BANGOR, Maine — Aki, the German shepherd that arrived recently from Belgium, is the newest member of the Bangor Police Department.

Police officials said this week that Aki (pronounced ah-kee) and his handler, Patrol Officer Jamie Fanning, will leave Monday for 14 weeks of police academy training in Vassalboro.

Once certified as a patrol dog, the 1½-year-old K-9 and Fanning, an officer of seven years, will begin patrol work on the streets of Bangor.

Their duties will consist of searching buildings, drug detection and tracking people, including finding fleeing suspects and locating lost children and people with disabilities.

According to Sgt. Rob Angelo, the department’s K-9 supervisor, Aki also will be trained at the academy to make criminal apprehensions in which it will run down fleeing suspects.

That level of force would be reserved for high threat levels, he said. The Bangor Police Department will conduct Aki’s drug training in-house after he’s certified as a patrol dog.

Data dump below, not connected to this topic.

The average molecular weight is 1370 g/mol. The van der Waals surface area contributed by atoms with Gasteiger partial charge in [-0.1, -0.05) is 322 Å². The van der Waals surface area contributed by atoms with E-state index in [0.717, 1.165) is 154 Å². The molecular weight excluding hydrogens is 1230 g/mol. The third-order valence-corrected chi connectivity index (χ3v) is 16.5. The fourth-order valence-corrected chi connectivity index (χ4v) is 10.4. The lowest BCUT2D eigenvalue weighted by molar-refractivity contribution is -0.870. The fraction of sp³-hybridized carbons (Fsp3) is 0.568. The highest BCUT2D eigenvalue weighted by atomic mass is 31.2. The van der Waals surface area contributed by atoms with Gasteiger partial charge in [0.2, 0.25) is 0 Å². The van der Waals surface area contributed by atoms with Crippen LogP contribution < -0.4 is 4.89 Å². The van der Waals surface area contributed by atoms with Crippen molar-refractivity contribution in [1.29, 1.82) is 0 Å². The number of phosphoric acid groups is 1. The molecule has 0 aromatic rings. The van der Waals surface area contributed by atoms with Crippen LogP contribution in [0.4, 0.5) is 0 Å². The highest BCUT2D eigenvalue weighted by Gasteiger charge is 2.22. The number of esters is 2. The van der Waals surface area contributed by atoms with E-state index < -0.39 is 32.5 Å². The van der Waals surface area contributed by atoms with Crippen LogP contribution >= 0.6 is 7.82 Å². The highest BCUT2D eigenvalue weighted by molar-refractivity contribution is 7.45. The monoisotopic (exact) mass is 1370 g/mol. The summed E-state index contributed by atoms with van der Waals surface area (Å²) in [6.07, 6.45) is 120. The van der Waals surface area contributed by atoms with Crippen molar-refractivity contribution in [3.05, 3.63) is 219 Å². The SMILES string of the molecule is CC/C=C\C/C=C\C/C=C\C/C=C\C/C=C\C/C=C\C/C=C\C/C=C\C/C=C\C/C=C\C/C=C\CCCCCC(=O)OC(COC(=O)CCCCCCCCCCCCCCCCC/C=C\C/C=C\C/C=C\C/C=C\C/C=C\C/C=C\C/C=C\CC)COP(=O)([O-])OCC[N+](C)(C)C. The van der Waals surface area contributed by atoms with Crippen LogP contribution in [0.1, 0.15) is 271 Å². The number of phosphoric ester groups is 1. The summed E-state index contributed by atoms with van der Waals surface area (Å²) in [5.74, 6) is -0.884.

“At Bangor, we ask a lot of our dogs,” Angelo said. “We ask them to do all the patrol work, which is a pretty long list of things for them to do, follow hour-old tracks that are a mile long, there’s a lot to that patrol certification.”

The arrival of Aki increases the department’s K-9 strength to five dogs: two patrol dogs and three explosive-detection dogs stationed at the airport.

During Aki’s career — police dogs usually work about a decade before retirement — the animal will live with Fanning, who already has three dogs.

Fanning reported that Aki appears to be getting along well with her dogs and, despite being energetic, is “very calm” and “just a dog right now.”

“I just get to work with my best friend all night,” she said of her upcoming work as a K-9 officer.

Angelo said having Aki live with Fanning will help them build a bond and read each other when working. Typically, a police dog will remain with the officer after retirement.

Aki comes to the department at a cost of $1,000, not including training and care. Aki replaces Havoc, a patrol dog the department retired last year.

Angelo acknowledges that Aki represents “a big investment on the part of the city” but said law enforcement dogs can cost in excess of $20,000 and that it is a “rewarding program” despite the expense.

“We’ve been called out for people who have wandered away,” he said. “There’s no crime there, but how valuable is that to find your kid or find your grandmother? That’s happened on more than one occasion.”

Follow Evan Belanger on Twitter at @evanbelanger.